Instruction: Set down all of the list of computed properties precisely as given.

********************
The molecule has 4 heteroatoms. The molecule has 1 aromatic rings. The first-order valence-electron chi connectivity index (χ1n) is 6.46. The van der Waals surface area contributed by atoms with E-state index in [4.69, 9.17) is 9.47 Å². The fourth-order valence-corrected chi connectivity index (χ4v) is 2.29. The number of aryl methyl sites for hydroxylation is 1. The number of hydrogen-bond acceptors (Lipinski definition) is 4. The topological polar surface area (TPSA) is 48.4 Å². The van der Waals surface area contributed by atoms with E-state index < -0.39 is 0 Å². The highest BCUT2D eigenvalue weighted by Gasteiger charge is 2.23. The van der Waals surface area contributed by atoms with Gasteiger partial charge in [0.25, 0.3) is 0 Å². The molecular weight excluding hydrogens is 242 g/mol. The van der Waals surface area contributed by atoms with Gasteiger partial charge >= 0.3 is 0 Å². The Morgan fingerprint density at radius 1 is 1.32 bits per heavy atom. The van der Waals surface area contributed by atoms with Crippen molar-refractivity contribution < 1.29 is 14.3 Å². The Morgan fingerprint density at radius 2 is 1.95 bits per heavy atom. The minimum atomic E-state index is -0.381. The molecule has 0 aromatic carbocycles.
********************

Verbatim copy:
The molecule has 4 heteroatoms. The molecule has 1 aromatic rings. The first-order valence-electron chi connectivity index (χ1n) is 6.46. The van der Waals surface area contributed by atoms with E-state index in [4.69, 9.17) is 9.47 Å². The fourth-order valence-corrected chi connectivity index (χ4v) is 2.29. The number of aryl methyl sites for hydroxylation is 1. The number of hydrogen-bond acceptors (Lipinski definition) is 4. The topological polar surface area (TPSA) is 48.4 Å². The van der Waals surface area contributed by atoms with E-state index < -0.39 is 0 Å². The highest BCUT2D eigenvalue weighted by Gasteiger charge is 2.23. The van der Waals surface area contributed by atoms with Gasteiger partial charge in [0.25, 0.3) is 0 Å². The molecular weight excluding hydrogens is 242 g/mol. The van der Waals surface area contributed by atoms with Gasteiger partial charge >= 0.3 is 0 Å². The Morgan fingerprint density at radius 1 is 1.32 bits per heavy atom. The van der Waals surface area contributed by atoms with Crippen molar-refractivity contribution < 1.29 is 14.3 Å². The Morgan fingerprint density at radius 2 is 1.95 bits per heavy atom. The minimum atomic E-state index is -0.381. The molecule has 0 aromatic carbocycles.